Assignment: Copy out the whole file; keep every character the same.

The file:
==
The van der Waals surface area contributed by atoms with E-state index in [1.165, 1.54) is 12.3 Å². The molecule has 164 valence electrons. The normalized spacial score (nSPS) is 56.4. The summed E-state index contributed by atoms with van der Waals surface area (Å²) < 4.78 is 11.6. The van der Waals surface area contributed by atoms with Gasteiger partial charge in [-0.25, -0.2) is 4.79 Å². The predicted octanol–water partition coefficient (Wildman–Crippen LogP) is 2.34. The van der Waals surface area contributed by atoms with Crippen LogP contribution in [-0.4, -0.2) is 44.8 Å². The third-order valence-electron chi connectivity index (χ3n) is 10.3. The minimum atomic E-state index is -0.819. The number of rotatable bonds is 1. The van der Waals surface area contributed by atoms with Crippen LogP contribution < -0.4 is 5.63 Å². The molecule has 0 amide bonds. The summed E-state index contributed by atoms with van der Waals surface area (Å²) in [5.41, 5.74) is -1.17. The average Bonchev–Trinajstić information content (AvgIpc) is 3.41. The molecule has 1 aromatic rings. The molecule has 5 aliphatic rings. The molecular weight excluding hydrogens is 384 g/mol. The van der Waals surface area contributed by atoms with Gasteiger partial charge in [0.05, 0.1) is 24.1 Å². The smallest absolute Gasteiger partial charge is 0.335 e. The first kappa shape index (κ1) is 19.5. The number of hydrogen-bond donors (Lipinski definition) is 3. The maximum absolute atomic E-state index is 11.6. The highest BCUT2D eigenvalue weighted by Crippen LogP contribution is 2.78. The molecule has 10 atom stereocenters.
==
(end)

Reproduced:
The van der Waals surface area contributed by atoms with E-state index in [1.165, 1.54) is 12.3 Å². The molecule has 164 valence electrons. The normalized spacial score (nSPS) is 56.4. The summed E-state index contributed by atoms with van der Waals surface area (Å²) < 4.78 is 11.6. The van der Waals surface area contributed by atoms with Gasteiger partial charge in [-0.25, -0.2) is 4.79 Å². The predicted octanol–water partition coefficient (Wildman–Crippen LogP) is 2.34. The van der Waals surface area contributed by atoms with Crippen LogP contribution in [-0.4, -0.2) is 44.8 Å². The third-order valence-electron chi connectivity index (χ3n) is 10.3. The minimum atomic E-state index is -0.819. The number of rotatable bonds is 1. The van der Waals surface area contributed by atoms with Crippen LogP contribution < -0.4 is 5.63 Å². The molecule has 0 amide bonds. The summed E-state index contributed by atoms with van der Waals surface area (Å²) in [5.41, 5.74) is -1.17. The average Bonchev–Trinajstić information content (AvgIpc) is 3.41. The molecule has 1 aromatic rings. The molecule has 5 aliphatic rings. The molecular weight excluding hydrogens is 384 g/mol. The van der Waals surface area contributed by atoms with Gasteiger partial charge in [0.05, 0.1) is 24.1 Å². The smallest absolute Gasteiger partial charge is 0.335 e. The first kappa shape index (κ1) is 19.5. The number of hydrogen-bond donors (Lipinski definition) is 3. The maximum absolute atomic E-state index is 11.6. The highest BCUT2D eigenvalue weighted by Crippen LogP contribution is 2.78. The molecule has 10 atom stereocenters.